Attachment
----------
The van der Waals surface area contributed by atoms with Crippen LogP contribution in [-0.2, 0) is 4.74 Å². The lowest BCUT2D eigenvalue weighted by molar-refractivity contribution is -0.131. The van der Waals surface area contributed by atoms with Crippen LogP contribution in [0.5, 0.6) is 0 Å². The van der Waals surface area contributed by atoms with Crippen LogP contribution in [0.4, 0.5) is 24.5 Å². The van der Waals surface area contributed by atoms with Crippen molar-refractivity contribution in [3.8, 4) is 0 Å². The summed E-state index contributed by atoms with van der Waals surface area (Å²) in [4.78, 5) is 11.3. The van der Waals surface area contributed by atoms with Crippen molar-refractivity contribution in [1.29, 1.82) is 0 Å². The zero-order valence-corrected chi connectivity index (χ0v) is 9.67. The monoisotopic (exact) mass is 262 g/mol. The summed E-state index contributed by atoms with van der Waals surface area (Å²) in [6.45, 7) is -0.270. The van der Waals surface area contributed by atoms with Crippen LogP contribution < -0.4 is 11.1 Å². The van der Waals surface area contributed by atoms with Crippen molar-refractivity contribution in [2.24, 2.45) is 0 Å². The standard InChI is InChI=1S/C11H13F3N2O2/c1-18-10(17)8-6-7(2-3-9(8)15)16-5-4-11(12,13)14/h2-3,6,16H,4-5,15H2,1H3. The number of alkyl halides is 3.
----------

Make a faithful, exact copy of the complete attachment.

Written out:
The van der Waals surface area contributed by atoms with Crippen LogP contribution in [-0.2, 0) is 4.74 Å². The lowest BCUT2D eigenvalue weighted by molar-refractivity contribution is -0.131. The van der Waals surface area contributed by atoms with Crippen LogP contribution in [0.5, 0.6) is 0 Å². The van der Waals surface area contributed by atoms with Crippen LogP contribution in [0.4, 0.5) is 24.5 Å². The van der Waals surface area contributed by atoms with Crippen molar-refractivity contribution in [3.8, 4) is 0 Å². The summed E-state index contributed by atoms with van der Waals surface area (Å²) in [4.78, 5) is 11.3. The van der Waals surface area contributed by atoms with Crippen molar-refractivity contribution in [1.29, 1.82) is 0 Å². The zero-order valence-corrected chi connectivity index (χ0v) is 9.67. The monoisotopic (exact) mass is 262 g/mol. The summed E-state index contributed by atoms with van der Waals surface area (Å²) in [6.45, 7) is -0.270. The van der Waals surface area contributed by atoms with Crippen LogP contribution < -0.4 is 11.1 Å². The van der Waals surface area contributed by atoms with Crippen molar-refractivity contribution in [2.24, 2.45) is 0 Å². The standard InChI is InChI=1S/C11H13F3N2O2/c1-18-10(17)8-6-7(2-3-9(8)15)16-5-4-11(12,13)14/h2-3,6,16H,4-5,15H2,1H3. The number of alkyl halides is 3.